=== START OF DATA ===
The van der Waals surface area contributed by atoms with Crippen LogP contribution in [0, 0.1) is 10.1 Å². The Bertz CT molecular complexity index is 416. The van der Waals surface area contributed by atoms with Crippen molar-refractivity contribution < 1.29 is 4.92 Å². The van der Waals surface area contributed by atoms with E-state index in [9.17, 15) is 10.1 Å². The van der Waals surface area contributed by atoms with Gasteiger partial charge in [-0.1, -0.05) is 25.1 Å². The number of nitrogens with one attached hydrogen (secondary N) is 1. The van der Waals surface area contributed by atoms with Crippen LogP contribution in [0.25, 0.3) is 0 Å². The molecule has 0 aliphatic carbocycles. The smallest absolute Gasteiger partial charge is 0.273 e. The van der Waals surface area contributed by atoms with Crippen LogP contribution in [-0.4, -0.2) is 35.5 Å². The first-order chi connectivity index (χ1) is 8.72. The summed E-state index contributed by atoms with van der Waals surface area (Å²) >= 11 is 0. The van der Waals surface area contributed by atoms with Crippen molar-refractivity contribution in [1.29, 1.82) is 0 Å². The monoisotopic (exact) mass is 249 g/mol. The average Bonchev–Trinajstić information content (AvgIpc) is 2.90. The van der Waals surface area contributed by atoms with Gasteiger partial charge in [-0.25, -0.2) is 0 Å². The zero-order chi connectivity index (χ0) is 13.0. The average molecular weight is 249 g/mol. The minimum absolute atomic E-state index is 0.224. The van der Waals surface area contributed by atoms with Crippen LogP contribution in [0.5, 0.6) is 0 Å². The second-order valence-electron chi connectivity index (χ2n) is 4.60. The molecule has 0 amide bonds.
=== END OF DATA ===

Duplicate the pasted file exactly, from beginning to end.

The van der Waals surface area contributed by atoms with Crippen LogP contribution in [0, 0.1) is 10.1 Å². The Bertz CT molecular complexity index is 416. The van der Waals surface area contributed by atoms with Crippen molar-refractivity contribution < 1.29 is 4.92 Å². The van der Waals surface area contributed by atoms with E-state index in [9.17, 15) is 10.1 Å². The van der Waals surface area contributed by atoms with Gasteiger partial charge in [-0.1, -0.05) is 25.1 Å². The number of nitrogens with one attached hydrogen (secondary N) is 1. The van der Waals surface area contributed by atoms with Crippen LogP contribution in [0.25, 0.3) is 0 Å². The molecule has 0 aliphatic carbocycles. The smallest absolute Gasteiger partial charge is 0.273 e. The van der Waals surface area contributed by atoms with Crippen LogP contribution in [-0.4, -0.2) is 35.5 Å². The first-order chi connectivity index (χ1) is 8.72. The summed E-state index contributed by atoms with van der Waals surface area (Å²) >= 11 is 0. The van der Waals surface area contributed by atoms with Crippen molar-refractivity contribution in [1.29, 1.82) is 0 Å². The monoisotopic (exact) mass is 249 g/mol. The average Bonchev–Trinajstić information content (AvgIpc) is 2.90. The van der Waals surface area contributed by atoms with Gasteiger partial charge in [-0.25, -0.2) is 0 Å². The zero-order chi connectivity index (χ0) is 13.0. The average molecular weight is 249 g/mol. The minimum absolute atomic E-state index is 0.224. The van der Waals surface area contributed by atoms with Crippen LogP contribution in [0.5, 0.6) is 0 Å². The second-order valence-electron chi connectivity index (χ2n) is 4.60. The molecule has 0 amide bonds.